We concentrated on adeks’ older (of two) locations due to its long-standing adaptation of competitive gaming earlier than other venues, mainly stemming from its spacious interior that allows for crowds to gather. Additionally, its historical relationship with hosting commercial esports points to the transformation of internet cafe culture at large in the city. At the same time, there are other cafes that are even more invested in commercial esports because they established teams and set up gaming houses. adeks, however, from the outside, still resembles a restaurant. Inside, the foyer is lined with big screens, colorful cables, gaming equipment, and banners for technology companies and video games. Figure 2 shows the entrance of the internet cafe during an esports tournament. In figure 3 customers gather at a front counter where they reserve a computer to use, browse food trays, or order specials of the day.

Figure 2

Esports tournament viewing area normally used for dining. (Image from adeks website,

Figure 3

Entrance of adeks with the reception desk to the left, gaming technologies for sale in the middle, low-end PCs to the back, and high-end PCs upstairs. (Image from adeks website,

The computer menu, however, is much more impressive than the one for food. adeks offers six different gaming options: Silver, Gold, Platinum, Platinum Plus, Elite, and Stream Render, with fees ranging between ₺5.5 and ₺15 (roughly US$0.75 to US$2) per hour as advertised on their website (see fig. 4), though the prices are subject to change as the country’s economic stability worsens. The options are considerable compared to other city cafes where rental prices are set around ₺5. adeks’ higher prices are justified by computer and internet speed, which they boast reaches 916 Mbps.61 To provide fast, seamless, and reliable internet to hundreds of devices, the business contracted an independent internet provider, Grid Telekom, which laid fiber-optic cables connecting Istanbul and Ankara directly to databases in Bulgaria and Germany rather than relying on a patchwork network to Europe.62

Figure 4

Price listing for different systems. (Image from adeks website,

Beyond the register are rooms filled with cheaper computers. The upstairs is crammed with higher-end PCs. Separated from the cafe’s common areas, computers dedicated for Elite and Stream Render gaming are relegated to small offices of five stations. These computers are explicitly marketed for practice. For instance, a midtier Turkish team held their boot camp in one room. Both floors are dotted with a constellation of neon lights emanating from gaming hardware, keyboards, mice, screens, and glass computer cases.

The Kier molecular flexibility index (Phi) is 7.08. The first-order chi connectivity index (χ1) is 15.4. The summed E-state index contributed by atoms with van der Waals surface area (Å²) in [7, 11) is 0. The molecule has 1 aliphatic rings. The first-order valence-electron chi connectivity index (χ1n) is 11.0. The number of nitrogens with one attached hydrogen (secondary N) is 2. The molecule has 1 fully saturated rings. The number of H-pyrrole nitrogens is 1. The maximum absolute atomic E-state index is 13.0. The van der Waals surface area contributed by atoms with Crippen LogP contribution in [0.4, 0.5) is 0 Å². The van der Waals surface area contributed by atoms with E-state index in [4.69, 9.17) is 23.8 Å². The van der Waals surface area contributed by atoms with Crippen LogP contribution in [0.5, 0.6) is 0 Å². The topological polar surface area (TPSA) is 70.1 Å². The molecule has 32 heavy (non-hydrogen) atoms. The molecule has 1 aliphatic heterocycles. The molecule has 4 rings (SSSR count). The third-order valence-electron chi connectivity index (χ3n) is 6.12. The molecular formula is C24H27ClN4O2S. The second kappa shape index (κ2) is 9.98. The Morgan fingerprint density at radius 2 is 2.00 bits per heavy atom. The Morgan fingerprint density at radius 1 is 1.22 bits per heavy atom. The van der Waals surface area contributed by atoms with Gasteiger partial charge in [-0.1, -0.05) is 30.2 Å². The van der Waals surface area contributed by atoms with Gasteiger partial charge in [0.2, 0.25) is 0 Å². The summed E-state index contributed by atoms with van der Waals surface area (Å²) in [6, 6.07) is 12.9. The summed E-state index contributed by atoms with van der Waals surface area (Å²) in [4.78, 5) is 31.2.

Even though large gaming chairs swamp each room and spill out into the hallway, seating is reserved only for gamers. Spectators must huddle over players’ shoulders. adeks’ staff continuously tends to the space. They deliver snacks and drinks to customers’ stations, leaving very few reasons for gamers to quit their play. The PCs are self-monitoring with protective software that prohibits access to pornography and other websites deemed dangerous by the government. Regulations further require internet cafes to record who enters and exits twenty-four hours a day with security cameras, as well as the age of attendees: those younger than twelve are barred access without parents or guardians.

In an era of overt privatization and erosion of public spaces, adeks serves as a safe haven for youth to congregate until 2:00 a.m. under the careful scrutiny of the owners.63 The cafe welcomes gamers of various classes, skills, and interests to stop by and play and supports a diverse set of participatory activities—shopping, eating, meeting friends, watching matches, and so on.

adeks brings out the potential esports athlete in an everyday gamer. The space courts the aspiring professional with a retinue of gaming equipment on display. All PCs are equipped with mechanical keyboards, noise-cancelling headphones, wide mousepads, gaming mice, and chairs, not to mention the latest titles. Young people can rent a room with their friends to train or try out the latest hardware. They can even enter the next tournament to win a better version of the mouse they use in the cafe. Thus, the space is suffused with gaming capital—the signs, symbols, and objects that appeal to any hard-core gamer. When it comes time for esports tournaments, usually a section of adeks is cordoned off. Young men crowd the more spacious dining area to either follow the matches on the big projector screen near the register (where awards ceremonies are also held) or await their turn to compete. These dynamics, constituted from the entrenched relationship between Istanbul, the café, and local gamers, point to the need for a more comprehensive historical review of such venues beyond the scope of this paper.